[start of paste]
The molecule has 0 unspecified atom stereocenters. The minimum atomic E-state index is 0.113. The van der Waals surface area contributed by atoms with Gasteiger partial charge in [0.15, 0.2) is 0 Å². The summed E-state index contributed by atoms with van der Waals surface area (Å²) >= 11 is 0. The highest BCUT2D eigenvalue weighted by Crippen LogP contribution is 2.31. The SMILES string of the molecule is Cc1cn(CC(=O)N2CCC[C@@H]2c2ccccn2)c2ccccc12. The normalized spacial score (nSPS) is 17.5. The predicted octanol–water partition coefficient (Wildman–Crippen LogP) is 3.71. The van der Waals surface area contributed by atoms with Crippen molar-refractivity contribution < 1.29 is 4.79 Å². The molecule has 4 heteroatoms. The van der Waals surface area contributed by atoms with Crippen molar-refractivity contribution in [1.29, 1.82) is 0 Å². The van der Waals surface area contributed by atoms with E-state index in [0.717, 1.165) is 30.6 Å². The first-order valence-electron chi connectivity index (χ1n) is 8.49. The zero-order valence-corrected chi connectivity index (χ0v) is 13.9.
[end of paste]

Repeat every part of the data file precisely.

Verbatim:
The molecule has 0 unspecified atom stereocenters. The minimum atomic E-state index is 0.113. The van der Waals surface area contributed by atoms with Gasteiger partial charge in [0.15, 0.2) is 0 Å². The summed E-state index contributed by atoms with van der Waals surface area (Å²) >= 11 is 0. The highest BCUT2D eigenvalue weighted by Crippen LogP contribution is 2.31. The SMILES string of the molecule is Cc1cn(CC(=O)N2CCC[C@@H]2c2ccccn2)c2ccccc12. The normalized spacial score (nSPS) is 17.5. The predicted octanol–water partition coefficient (Wildman–Crippen LogP) is 3.71. The van der Waals surface area contributed by atoms with Crippen molar-refractivity contribution < 1.29 is 4.79 Å². The molecule has 4 heteroatoms. The van der Waals surface area contributed by atoms with Crippen molar-refractivity contribution in [1.29, 1.82) is 0 Å². The van der Waals surface area contributed by atoms with E-state index in [0.717, 1.165) is 30.6 Å². The first-order valence-electron chi connectivity index (χ1n) is 8.49. The zero-order valence-corrected chi connectivity index (χ0v) is 13.9.